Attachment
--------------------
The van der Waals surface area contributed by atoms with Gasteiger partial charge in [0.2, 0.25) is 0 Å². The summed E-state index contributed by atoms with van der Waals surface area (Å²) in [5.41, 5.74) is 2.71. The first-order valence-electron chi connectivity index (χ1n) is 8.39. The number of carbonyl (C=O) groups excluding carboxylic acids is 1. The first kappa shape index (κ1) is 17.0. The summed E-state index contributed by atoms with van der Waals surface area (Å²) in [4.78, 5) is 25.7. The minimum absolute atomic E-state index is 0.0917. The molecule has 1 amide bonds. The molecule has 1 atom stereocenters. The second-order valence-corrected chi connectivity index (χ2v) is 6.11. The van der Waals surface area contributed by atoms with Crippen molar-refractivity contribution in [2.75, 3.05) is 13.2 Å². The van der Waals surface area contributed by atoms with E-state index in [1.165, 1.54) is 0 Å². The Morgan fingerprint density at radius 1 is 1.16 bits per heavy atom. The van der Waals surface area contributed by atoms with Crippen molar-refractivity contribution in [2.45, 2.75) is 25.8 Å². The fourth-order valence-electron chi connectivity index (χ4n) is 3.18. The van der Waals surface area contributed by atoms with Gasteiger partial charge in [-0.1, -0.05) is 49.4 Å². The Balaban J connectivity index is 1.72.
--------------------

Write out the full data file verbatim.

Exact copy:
The van der Waals surface area contributed by atoms with Gasteiger partial charge in [0.2, 0.25) is 0 Å². The summed E-state index contributed by atoms with van der Waals surface area (Å²) in [5.41, 5.74) is 2.71. The first-order valence-electron chi connectivity index (χ1n) is 8.39. The number of carbonyl (C=O) groups excluding carboxylic acids is 1. The first kappa shape index (κ1) is 17.0. The summed E-state index contributed by atoms with van der Waals surface area (Å²) in [4.78, 5) is 25.7. The minimum absolute atomic E-state index is 0.0917. The molecule has 1 amide bonds. The molecule has 1 atom stereocenters. The second-order valence-corrected chi connectivity index (χ2v) is 6.11. The van der Waals surface area contributed by atoms with Crippen molar-refractivity contribution in [2.75, 3.05) is 13.2 Å². The van der Waals surface area contributed by atoms with E-state index in [1.165, 1.54) is 0 Å². The Morgan fingerprint density at radius 1 is 1.16 bits per heavy atom. The van der Waals surface area contributed by atoms with Crippen molar-refractivity contribution in [2.45, 2.75) is 25.8 Å². The fourth-order valence-electron chi connectivity index (χ4n) is 3.18. The van der Waals surface area contributed by atoms with Gasteiger partial charge in [-0.1, -0.05) is 49.4 Å². The Balaban J connectivity index is 1.72.